To avoid overpopulating my infographic, I relied partially on using the layout of the theme to separate and compartmentalize ideas. Tufte recommends keeping related information at eye level,  so readers understand that the information is connected (Tufte p.91). By quasi-cartouching, I hoped to avoid presenting a confusing and difficult to read column of text and image. So, I hope to have made it easier to differentiate between ideas in my infographic without having made my presentation choppy.

Font use was another way I attempted to distinguish between information types.I limited myself to 5 fonts, 4 font sizes, and 3 colors during my presentation. I wanted to use group information by font, so that when readers saw a font that had been previously used in my presentation, they would automatically make a link between the two pieces of information. I also but a lot of thinking into font selection, as Ellen Lupton, author of Thinking With Type, writes that there is a whole history and metaphor/ emotive aspect to font selection. Going off of this, I picked very clear, thin, almost severe “hard” fonts for factual information, and a wider, more spacious, “softer” font for quotes. I was my intention to use these alternative fonts to mimic the idea of “hard facts.” Courier New has a sense of coldness (I think, due to the thinness of the characters), so I used that font when talking about the real world and it’s inequality. Likewise, I chose a font for the quotes that counterbalanced this, reasoning that the quotes are from people trying to put their own spin on the situation, and thus are a bit inflated.

I think producing an infographic is a great working example of a selection from Tufte’s book ” whatever evidence it takes to understand what is going on” (Tufte p. 78). Piktochart offers a lot of images and icons, which could easily be converted into the type of distracting “phluff” as Tufte calls it, that litters many PowerPoint presentations. The challenge is to use these images as a mode of information, or as repetitive information. In my infographic, I use visuals (baseballs for timeline, a schoolhouse, etc) to reinforce the topic. This can be used to particular affect in graphing.Instead of using a pie or bar graph, which provide abstract visuals, I chose to display my data in a more visually appealing way. Instead of impersonal lines and circles, my graphs recall humanity. Further, the use of color and countable icons in my graphs is superior to visually abstract pie/bar charts when trying to project disparity.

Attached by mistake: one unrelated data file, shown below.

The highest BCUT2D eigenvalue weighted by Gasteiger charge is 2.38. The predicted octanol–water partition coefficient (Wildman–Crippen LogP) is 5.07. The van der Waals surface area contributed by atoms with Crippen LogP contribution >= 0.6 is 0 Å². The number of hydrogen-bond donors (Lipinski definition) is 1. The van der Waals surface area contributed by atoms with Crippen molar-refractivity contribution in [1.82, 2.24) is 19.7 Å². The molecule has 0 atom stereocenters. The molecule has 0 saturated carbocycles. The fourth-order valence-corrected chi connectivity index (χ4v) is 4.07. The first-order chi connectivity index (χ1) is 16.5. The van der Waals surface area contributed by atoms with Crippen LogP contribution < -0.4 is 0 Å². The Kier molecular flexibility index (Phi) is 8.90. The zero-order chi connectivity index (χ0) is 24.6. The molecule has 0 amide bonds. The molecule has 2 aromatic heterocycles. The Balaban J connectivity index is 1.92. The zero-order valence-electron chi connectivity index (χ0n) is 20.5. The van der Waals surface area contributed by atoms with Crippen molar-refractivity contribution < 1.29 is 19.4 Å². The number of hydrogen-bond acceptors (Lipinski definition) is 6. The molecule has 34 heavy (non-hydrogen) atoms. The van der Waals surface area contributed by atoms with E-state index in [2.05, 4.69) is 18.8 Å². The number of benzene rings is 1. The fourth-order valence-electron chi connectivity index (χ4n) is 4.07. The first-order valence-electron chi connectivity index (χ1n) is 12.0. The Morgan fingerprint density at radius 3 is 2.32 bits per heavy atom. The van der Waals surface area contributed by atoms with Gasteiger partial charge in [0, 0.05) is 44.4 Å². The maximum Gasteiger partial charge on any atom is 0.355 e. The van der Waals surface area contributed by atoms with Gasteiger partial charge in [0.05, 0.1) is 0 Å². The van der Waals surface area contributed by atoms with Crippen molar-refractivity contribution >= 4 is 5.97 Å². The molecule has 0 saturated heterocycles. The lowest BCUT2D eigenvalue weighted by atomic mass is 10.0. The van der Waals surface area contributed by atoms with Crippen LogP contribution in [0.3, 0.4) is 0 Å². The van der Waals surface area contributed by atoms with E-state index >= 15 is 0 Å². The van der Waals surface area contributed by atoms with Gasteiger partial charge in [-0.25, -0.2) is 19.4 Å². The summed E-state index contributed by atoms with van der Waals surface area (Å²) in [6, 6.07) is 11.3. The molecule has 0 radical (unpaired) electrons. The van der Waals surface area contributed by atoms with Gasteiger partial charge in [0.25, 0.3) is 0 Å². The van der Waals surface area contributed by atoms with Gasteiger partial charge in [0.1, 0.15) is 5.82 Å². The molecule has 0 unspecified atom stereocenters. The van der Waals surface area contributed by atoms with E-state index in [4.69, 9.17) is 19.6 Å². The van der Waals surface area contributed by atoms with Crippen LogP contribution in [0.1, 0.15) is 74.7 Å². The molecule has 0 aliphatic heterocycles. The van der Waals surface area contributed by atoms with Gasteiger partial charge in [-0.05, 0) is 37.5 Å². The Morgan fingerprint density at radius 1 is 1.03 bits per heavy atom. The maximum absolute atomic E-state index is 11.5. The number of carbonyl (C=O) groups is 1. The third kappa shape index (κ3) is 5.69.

I tried to show forward progress (where it existed) and used comparison whenever possible. Tufte argues for comparison when presenting data, as it provides context to information. So, for everything I touched upon, I tried to provide a scale. Without such knowledge, we can’t really ascertain if there is a problem. Scale comparison was especially important to my presentation, as it is about a group being marginalized. Instead of just saying there is a problem in baseball now, we must look at this years number as it relates to the whole history of African-Americans in baseball. We must look at contributing factors, and compare the African-American baseball population to African-American total population. Only through examining these factors can we accurately declare that there is a real problem with the number of African-American players represented.

I relied heavily on Tufte and Lupton’s theories in designing my infographic. Without their influences, I feel that my presentation would have been “pretty” (if I was lucky) without really having anything to say, which is a damnable sin in evidential presentations. Being able to go to their works for reference helped me understand way of putting content first, then using other aspects of the presentation as enhancements.

By using Lupton’s approach to layout, I feel that my attempt at a Tuftean infographic was as successful as a first-timer could be.

Categories: #IAMondays, baseball, class activities, diagrams, evidence, infographic, information architecture, tufte | Leave a comment

An Infographic on the Importantance of Breakfast!

infographicfinalforreal

 

Reflection 1

I originally started out wanting to create an infographic on waffles, but I ran into a dilemma: what is there really to say about waffles? This is when I realized that there is so much to be said about breakfast. In this infographic, I wanted to build awareness that breakfast is essential for a healthy life and I also wanted to try and encourage those who don’t eat breakfast, to eat breakfast.  Furthermore, towards the end, I wanted to stress that it’s not just eating breakfast that is important, but what you eat for breakfast.

I start my infographic out with a timeline, which I feel slowly invites people in, especially when they see the “Eggo shortage” point.  After I get my audience’s attention, I share the statistics of the percentage of people who skip breakfast by age groups. These statistics are then followed by what percentages of those skippers are obese. I believe that these statistics alone will shock and draw attention to the changes that need to be made.  Towards the end, I have “building blocks” about nutrition, followed by lists of ways to create, and help any individual stick to a healthy breakfast.  I think these all flow together to help support my goals in educating the world about a healthy breakfast.